By building a material from the atom up, engineers are able to create incredible things such as a ‘metallic wood’ as strong as titanium.
As an element, titanium has become the lifeblood of many engineering endeavours thanks to its immense strength and significantly lower weight than steel. This has seen it used in aerospace and marine industries, as well as nuclear waste storage.
However, a team of UK and US engineers set out to improve upon the natural element by building something entirely new at an atomic level. Publishing their findings in Scientific Reports, the researchers revealed the construction of a sheet of nickel with nanoscale pores and an incredible strength-to-weight ratio.
This intrinsic design has resulted in a ‘metallic wood’ that is as strong as titanium, but up to five times lighter.
Explaining the concept further, the researchers said that just as the porosity of wood grain serves the biological function of transporting energy, the empty space in the researchers’ metallic wood could be infused with other materials. By infusing it with anode and cathode materials, the material could serve a double purpose, such as a prosthetic leg that’s also a battery.
Pushing the theoretical maximum
“The reason we call it metallic wood is not just its density, which is about that of wood, but its cellular nature,” said James Pikul of the University of Pennsylvania.
“We have areas that are thick and dense with strong metal struts, and areas that are porous with air gaps. We’re just operating at the length scales where the strength of struts approaches the theoretical maximum.”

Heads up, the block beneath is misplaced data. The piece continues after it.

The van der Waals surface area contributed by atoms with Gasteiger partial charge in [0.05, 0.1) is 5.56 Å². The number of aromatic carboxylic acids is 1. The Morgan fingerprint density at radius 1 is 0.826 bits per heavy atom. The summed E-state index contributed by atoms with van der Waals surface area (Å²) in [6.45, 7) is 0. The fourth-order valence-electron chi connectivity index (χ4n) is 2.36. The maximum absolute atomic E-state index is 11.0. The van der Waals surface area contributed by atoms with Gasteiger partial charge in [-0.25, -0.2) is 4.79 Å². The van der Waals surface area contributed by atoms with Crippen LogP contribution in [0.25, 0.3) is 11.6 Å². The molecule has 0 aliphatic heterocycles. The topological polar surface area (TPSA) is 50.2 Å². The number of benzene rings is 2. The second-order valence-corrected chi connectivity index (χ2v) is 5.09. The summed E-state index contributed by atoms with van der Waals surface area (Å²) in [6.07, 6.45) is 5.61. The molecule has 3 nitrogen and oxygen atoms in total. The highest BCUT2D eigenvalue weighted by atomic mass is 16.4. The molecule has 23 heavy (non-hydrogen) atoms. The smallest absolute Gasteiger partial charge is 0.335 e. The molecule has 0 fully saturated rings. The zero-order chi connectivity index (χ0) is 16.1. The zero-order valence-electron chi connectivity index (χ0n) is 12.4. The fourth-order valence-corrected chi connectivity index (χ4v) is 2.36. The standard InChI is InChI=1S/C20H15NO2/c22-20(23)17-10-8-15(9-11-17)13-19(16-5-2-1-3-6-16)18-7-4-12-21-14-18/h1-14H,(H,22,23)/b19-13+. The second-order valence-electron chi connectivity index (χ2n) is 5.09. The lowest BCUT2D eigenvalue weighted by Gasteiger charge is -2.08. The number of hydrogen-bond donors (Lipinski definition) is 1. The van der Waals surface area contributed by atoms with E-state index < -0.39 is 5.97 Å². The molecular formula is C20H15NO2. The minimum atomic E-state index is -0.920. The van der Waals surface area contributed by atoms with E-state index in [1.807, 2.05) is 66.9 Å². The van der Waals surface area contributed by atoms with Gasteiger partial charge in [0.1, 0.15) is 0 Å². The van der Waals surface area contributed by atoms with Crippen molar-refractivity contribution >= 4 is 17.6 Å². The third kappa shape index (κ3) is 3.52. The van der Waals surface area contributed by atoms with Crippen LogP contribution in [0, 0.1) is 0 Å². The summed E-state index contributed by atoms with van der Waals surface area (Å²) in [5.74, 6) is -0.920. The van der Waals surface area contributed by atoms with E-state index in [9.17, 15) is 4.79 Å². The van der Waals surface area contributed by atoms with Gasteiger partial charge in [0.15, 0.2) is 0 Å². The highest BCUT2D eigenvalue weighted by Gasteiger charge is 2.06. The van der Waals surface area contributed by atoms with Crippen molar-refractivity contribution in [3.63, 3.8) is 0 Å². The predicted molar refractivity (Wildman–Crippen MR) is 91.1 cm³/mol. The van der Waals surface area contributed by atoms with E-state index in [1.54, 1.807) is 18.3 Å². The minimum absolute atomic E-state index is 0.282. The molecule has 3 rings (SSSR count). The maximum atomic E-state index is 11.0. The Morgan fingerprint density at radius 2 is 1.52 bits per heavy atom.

These struts are only 10 nanometres in width – equivalent to 100 nickel atoms across – and are substantially larger than any that have come before it.
“We’ve known that going smaller gets you stronger for some time, but people haven’t been able to make these structures with strong materials that are big enough that you’d be able to do something useful,” Pikul said. “Most examples made from strong materials have been about the size of a small flea, but with our approach we can make metallic wood samples that are 400 times larger.”
Because roughly 70pc of the resulting material is empty space, this nickel-based metallic wood’s density is extremely low in relation to its strength. With a density on par with water’s, a brick of the material would float.
The next big challenge for the researchers is to find a way to produce it on a commercial scale as the infrastructure to make it is currently limited. Once they master this, they can build it much larger to subject it to tests, such as seeing whether it would dent like metal or shatter like glass.